First, I ride a recumbent, so my experiences will be a little different from yours. This is my aero setup:
The wheels make a big difference, surprisingly so. For any event where I am concerned about time I will use this setup. On the front is a Spinergy Rev-X, and on the rear is a wheel cover over a regular wheel that has a Powertap hub.
With the Spinergy, either it is working correctly or it is broken. None of this "I wonder if I can ride with this busted spoke until I get to a place where I can fix it." Running a wheel cover on the rear gives me all of the durability of a normal spoked wheel. At worst, I'd have to take the cover off to fix a spoke. Time consuming, but unlikely.
No comfort is lost with this setup. The Spinergy rides about the same as my normal wheel.
This setup adds weight. If I am doing a ride with a lot of climbing I may use another setup. One option is to use the wheel cover and a normal front. I still get a lot of benefit from the wheel cover. Plus, it really is a PITA to take it off and on.
For me, always clinchers. Besides the normal spare tubes, I also carry two patch kits, tire boots, and a spare tire. I'd have to have a really bad day for this not to be enough.
In January I did a 200k with another recumbent on a similar bike. He had Zipp 404s with a wheel cover on the back, whereas I was running only normal wheels (Mavic CXP-21 rims, 28 spokes, 2x in the rear and radial in the front). On the flats I was using 240-250 watts to draft him while he was putting out 200 watts. After 5 hours of running at an average of 246 watts I finally had to let him go, and finished about 15 minutes behind him (he was the first finisher of about 75 people, and I was third).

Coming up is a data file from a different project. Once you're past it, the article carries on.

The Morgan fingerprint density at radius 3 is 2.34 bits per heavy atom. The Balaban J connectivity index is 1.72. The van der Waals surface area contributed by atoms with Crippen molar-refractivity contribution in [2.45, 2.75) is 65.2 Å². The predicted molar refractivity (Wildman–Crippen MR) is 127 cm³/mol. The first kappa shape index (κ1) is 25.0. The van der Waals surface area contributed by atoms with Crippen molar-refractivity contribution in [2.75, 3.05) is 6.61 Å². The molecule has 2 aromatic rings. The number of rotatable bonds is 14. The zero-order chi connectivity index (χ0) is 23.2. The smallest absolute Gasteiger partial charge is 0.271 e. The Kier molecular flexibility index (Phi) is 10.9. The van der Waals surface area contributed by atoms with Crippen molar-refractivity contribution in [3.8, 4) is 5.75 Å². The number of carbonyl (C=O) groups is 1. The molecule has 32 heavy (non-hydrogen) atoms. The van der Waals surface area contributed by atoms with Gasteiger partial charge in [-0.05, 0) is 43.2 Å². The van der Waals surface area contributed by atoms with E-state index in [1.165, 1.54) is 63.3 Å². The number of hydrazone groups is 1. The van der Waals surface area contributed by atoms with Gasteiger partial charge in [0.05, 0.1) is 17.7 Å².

At the 300k, I was running my aero setup, he was running the same thing, and my watts were much closer. I'll never match his efficiency simply because I am 6" taller and 30 lbs heavier. I was the first in (he turned back at the 75 mile mark, leaving me solo for the rest of the event), with the next person 1.5 hours behind.
I used my aero setup for the Death Valley Double on March 1st. Huge mistake. The cross winds made my bike very unstable, at times almost uncontrollable. I'd have done better with a regular front wheel and the wheel cover. By the time I was finished I was exhausted simply from battling the bike.
In mid-March I did a 400k in Arizona. Running the wheel cover and a regular front was a good choice. It was windy, and the Spinergy would have been problematic.
This coming weekend is the Davis 24. The wheel cover will be on for the entire event. For the 150 mile, 8000 feet of climbing day loop, I haven't decided between the Spinergy and a regular front. On the night loops I will definitely run the Spinergy because I can change it out if the cross winds are too bad.
The weekend after is a 400k. I will be running the full aero setup, trying for the fastest time.
How your experience might be different from mine:
Simply put, your sensitivity to the center of pressure (CoP) moving is going to be different from mine because of how far back on the bike I sit. The farther back the CoP, the better. The wheel cover helps this, the Spinergy hurts. You on 404s may have handling problems in cross winds.
Look at some of the newer wheels, e.g. Williams or Flashpoint (sp?). Think about whether you can repair a broken spoke on the side of the road. I can't with the Spinergy, but I could if I had a 303 or 404.
Aero bars work, but how long can you stay in them? Some people can stay in them for hours. But what about the rest of the event? On a road bike I can't use them at all, but that's just me.
Aerospokes work, but I hear they are heavy. Maybe something like a Hed 3 would be lighter.